BEARDED HEART COFFEE
8101 Highway 57
Baileys Harbor, Wisconsin
Open every day, 7 a.m.–5 p.m.
Baileys Harbor, Wisconsin, is home to around 1,000 year-round residents. Until recently, the sleepy town in Northern Door County had little to offer for dining and drink, but over the last few years it has morphed into a foodie destination. Door County Brewery Co. opened a new taproom, and Chives, a farm-to-table restaurant, is located just down the street.
In 2014, Bearded Heart Coffee opened its doors, giving Baileys Harbor its first taste of specialty coffee and tea. The café pairs espresso drinks and pour-overs with creative toasts on a tiny but thoughtful menu.
Tiny is the operative word here. Bearded Heart is located in a 300-square-foot structure, about the size of a fishing shack, across the street from Lake Michigan. The location called out to owner Mary Horton like a siren. “We wanted to start with a tiny space to keep our overhead and costs low,” Horton says. Sage Conrad, Horton’s daughter, manages the café.
Storage has been the biggest challenge, but what works in their favor is a larger footprint available outside, where café-style seating is added on warm days.
Bearded Heart supports regional suppliers of organic, sustainable methods for everything from the coffee beans to the milk steamed for lattes and cappuccinos. Four Midwestern coffee roasters are often featured: Dogwood (Minneapolis), Kin-Kin Coffee (Madison, Wisconsin), Ruby Coffee Roasters (Central Wisconsin), and Ephraim Coffee Lab (Ephraim, Wisconsin). Other roasters rotate into the offerings from time to time.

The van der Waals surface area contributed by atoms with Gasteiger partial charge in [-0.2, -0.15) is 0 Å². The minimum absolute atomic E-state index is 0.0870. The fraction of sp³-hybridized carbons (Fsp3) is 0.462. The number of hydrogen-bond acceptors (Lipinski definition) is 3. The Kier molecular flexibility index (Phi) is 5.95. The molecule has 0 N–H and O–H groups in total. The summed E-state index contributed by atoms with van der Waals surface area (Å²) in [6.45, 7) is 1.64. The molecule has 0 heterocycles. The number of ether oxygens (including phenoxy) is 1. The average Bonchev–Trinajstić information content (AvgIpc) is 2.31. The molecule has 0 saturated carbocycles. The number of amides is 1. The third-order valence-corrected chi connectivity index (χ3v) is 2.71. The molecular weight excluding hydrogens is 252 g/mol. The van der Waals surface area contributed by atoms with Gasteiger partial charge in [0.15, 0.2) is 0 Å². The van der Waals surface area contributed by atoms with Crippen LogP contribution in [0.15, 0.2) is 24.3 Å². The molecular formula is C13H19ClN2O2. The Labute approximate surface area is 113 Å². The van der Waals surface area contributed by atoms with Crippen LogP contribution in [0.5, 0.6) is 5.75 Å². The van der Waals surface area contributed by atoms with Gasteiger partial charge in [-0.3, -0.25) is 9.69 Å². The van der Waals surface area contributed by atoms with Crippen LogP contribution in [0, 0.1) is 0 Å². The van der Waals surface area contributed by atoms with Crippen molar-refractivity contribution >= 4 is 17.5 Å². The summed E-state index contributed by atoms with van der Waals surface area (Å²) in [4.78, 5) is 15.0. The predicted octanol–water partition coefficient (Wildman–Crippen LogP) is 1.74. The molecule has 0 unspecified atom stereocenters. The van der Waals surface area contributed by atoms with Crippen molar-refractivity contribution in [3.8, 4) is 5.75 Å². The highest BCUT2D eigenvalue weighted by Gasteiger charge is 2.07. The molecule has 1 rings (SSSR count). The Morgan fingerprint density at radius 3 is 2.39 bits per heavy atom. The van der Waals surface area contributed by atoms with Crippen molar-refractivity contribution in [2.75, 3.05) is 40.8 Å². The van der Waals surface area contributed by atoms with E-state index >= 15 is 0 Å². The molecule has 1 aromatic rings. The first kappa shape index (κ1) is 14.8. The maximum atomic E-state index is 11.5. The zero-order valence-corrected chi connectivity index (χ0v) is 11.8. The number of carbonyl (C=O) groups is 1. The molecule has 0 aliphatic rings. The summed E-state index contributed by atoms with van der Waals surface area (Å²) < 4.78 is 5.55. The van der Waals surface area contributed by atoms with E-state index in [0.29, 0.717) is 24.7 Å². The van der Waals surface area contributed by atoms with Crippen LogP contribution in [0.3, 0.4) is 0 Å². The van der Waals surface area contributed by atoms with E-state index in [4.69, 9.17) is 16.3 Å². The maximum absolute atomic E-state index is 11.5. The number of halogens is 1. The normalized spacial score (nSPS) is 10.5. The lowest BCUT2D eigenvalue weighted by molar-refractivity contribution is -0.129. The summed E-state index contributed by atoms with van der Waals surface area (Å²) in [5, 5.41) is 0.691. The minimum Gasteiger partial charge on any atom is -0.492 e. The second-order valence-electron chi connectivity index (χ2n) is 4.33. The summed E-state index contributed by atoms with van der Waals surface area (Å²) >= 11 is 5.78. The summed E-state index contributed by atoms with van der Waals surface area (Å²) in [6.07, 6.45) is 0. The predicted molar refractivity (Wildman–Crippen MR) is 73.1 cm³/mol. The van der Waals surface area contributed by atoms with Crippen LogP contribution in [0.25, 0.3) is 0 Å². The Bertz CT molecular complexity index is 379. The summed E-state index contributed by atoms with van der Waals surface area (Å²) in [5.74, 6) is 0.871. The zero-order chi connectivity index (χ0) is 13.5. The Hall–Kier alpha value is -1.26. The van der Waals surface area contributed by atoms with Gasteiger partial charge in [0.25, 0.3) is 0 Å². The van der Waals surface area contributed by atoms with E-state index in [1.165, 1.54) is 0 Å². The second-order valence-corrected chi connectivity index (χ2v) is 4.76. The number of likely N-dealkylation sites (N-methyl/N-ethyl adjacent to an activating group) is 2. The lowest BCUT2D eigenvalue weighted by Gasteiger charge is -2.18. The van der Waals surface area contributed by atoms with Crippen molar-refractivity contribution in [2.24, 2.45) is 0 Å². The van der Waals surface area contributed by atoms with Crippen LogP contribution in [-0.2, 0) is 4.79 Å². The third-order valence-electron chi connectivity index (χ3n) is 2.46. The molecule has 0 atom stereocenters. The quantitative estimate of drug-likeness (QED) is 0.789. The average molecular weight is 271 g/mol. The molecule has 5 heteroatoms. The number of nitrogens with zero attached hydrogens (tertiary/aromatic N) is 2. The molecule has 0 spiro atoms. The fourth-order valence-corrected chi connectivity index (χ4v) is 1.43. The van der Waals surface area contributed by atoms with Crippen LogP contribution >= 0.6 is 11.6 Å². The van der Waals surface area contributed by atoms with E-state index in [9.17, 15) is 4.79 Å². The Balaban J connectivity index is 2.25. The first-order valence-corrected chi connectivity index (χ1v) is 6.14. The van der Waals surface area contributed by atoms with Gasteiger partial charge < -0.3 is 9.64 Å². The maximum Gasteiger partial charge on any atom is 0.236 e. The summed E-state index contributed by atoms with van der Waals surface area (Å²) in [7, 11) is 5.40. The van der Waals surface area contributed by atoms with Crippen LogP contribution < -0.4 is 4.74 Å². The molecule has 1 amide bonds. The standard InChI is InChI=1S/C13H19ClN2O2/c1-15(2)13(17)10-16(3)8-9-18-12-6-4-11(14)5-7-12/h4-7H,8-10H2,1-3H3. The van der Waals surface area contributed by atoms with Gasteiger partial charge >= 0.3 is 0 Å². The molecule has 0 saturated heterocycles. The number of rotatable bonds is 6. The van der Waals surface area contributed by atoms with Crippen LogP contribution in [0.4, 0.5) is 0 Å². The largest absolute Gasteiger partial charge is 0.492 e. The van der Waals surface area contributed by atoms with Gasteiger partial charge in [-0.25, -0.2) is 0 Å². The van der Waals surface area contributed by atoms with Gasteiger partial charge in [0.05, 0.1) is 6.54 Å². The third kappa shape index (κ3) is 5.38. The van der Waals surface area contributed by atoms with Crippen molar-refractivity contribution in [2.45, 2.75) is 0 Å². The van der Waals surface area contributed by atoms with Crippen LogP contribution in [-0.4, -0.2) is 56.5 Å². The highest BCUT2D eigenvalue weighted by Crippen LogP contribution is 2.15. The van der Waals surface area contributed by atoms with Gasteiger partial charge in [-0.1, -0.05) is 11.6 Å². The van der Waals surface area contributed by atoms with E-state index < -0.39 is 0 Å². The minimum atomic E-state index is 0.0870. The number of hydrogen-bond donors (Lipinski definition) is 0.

Being in Wisconsin has proven to be a golden opportunity. “We are in the milk capital,” Conrad says. Red Barn Family Farms in the state’s northeast corner won them over. The family-owned farm is part of a co-op of 15 small farms. “We also use goat milk—that’s been a popular alternative to cow milk,” Horton says.
Drinks depart from traditional offerings, folding in local ingredients. One example is the lavender latte, featuring lavender buds sourced from an herb farm located on nearby Washington Island. Lavender is also used for the Raspberry Toast, with fresh raspberries topping lavender butter with local honey.
The Beautiful Burnt Goat drink features espresso, steamed milk, and salty burnt caramel syrup. For the Le Coeur a Barbe, espresso and star anise syrup are shaken over ice. Two of the toasts—Chevre and Pesto Toast, and Chevre and Beet Toast—incorporate chevre from Door County Creamery. Kombucha is local, too.
Door County is primarily a summer and fall destination for tourists. A two-month closure last winter provided time to redo the interior. Horton and Conrad built new countertops and adjusted the floor plan, adding a back door, to get rid of what Horton called “a bottleneck situation” just inside the front door.
Special built-ins for cups, lids, and coffee beans were added, as were two new fridges, one devoted solely to milk and another for chilling syrups.
Adhering to a strict farm-to-table mantra has helped market the café, too. This is especially key as many locals and visitors are drawn to the natural landscape and its silent-sports activities, such as kayaking, hiking, and sailing. Customers expect a genteel approach to the food and drinks to match with their surroundings.
Another recent change is to further highlight the tea menu to customers, including its careful sourcing. Coffee pour-over service was recently added, too, as well as gravity pots to brew tea to order.
“Door County has always been a vacation spot for older people, but it’s changing in the past few years. I like to think we are a part of that,” Conrad says.